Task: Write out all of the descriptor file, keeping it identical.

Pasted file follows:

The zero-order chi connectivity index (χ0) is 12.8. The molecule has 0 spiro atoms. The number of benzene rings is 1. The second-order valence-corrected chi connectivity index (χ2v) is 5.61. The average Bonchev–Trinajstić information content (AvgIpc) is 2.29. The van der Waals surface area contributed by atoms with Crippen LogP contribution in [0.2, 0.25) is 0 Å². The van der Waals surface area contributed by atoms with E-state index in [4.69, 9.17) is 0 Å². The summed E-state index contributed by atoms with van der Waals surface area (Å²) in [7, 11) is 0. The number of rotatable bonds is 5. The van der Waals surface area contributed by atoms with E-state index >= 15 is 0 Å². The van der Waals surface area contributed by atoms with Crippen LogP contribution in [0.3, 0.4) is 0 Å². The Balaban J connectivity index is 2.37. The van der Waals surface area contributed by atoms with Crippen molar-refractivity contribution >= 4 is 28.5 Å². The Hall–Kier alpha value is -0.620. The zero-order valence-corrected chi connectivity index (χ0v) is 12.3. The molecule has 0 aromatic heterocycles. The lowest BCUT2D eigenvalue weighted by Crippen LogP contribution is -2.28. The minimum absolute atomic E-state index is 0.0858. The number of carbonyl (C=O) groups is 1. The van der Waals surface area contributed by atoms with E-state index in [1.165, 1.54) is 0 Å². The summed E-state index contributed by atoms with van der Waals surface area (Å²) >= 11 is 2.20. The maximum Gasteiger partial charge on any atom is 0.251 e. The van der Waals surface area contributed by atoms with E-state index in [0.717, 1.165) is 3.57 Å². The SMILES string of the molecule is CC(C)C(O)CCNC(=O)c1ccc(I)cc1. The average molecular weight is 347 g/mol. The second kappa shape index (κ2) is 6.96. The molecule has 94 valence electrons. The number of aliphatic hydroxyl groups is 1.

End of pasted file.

The zero-order chi connectivity index (χ0) is 12.8. The molecule has 0 spiro atoms. The number of benzene rings is 1. The second-order valence-corrected chi connectivity index (χ2v) is 5.61. The average Bonchev–Trinajstić information content (AvgIpc) is 2.29. The van der Waals surface area contributed by atoms with Crippen LogP contribution in [0.2, 0.25) is 0 Å². The van der Waals surface area contributed by atoms with E-state index in [4.69, 9.17) is 0 Å². The summed E-state index contributed by atoms with van der Waals surface area (Å²) in [7, 11) is 0. The number of rotatable bonds is 5. The van der Waals surface area contributed by atoms with E-state index >= 15 is 0 Å². The van der Waals surface area contributed by atoms with Crippen LogP contribution in [0.3, 0.4) is 0 Å². The Balaban J connectivity index is 2.37. The van der Waals surface area contributed by atoms with Crippen molar-refractivity contribution >= 4 is 28.5 Å². The Hall–Kier alpha value is -0.620. The zero-order valence-corrected chi connectivity index (χ0v) is 12.3. The molecule has 0 aromatic heterocycles. The lowest BCUT2D eigenvalue weighted by Crippen LogP contribution is -2.28. The minimum absolute atomic E-state index is 0.0858. The number of carbonyl (C=O) groups is 1. The van der Waals surface area contributed by atoms with E-state index in [1.165, 1.54) is 0 Å². The summed E-state index contributed by atoms with van der Waals surface area (Å²) >= 11 is 2.20. The maximum Gasteiger partial charge on any atom is 0.251 e. The van der Waals surface area contributed by atoms with E-state index in [0.717, 1.165) is 3.57 Å². The SMILES string of the molecule is CC(C)C(O)CCNC(=O)c1ccc(I)cc1. The average molecular weight is 347 g/mol. The second kappa shape index (κ2) is 6.96. The molecule has 94 valence electrons. The number of aliphatic hydroxyl groups is 1.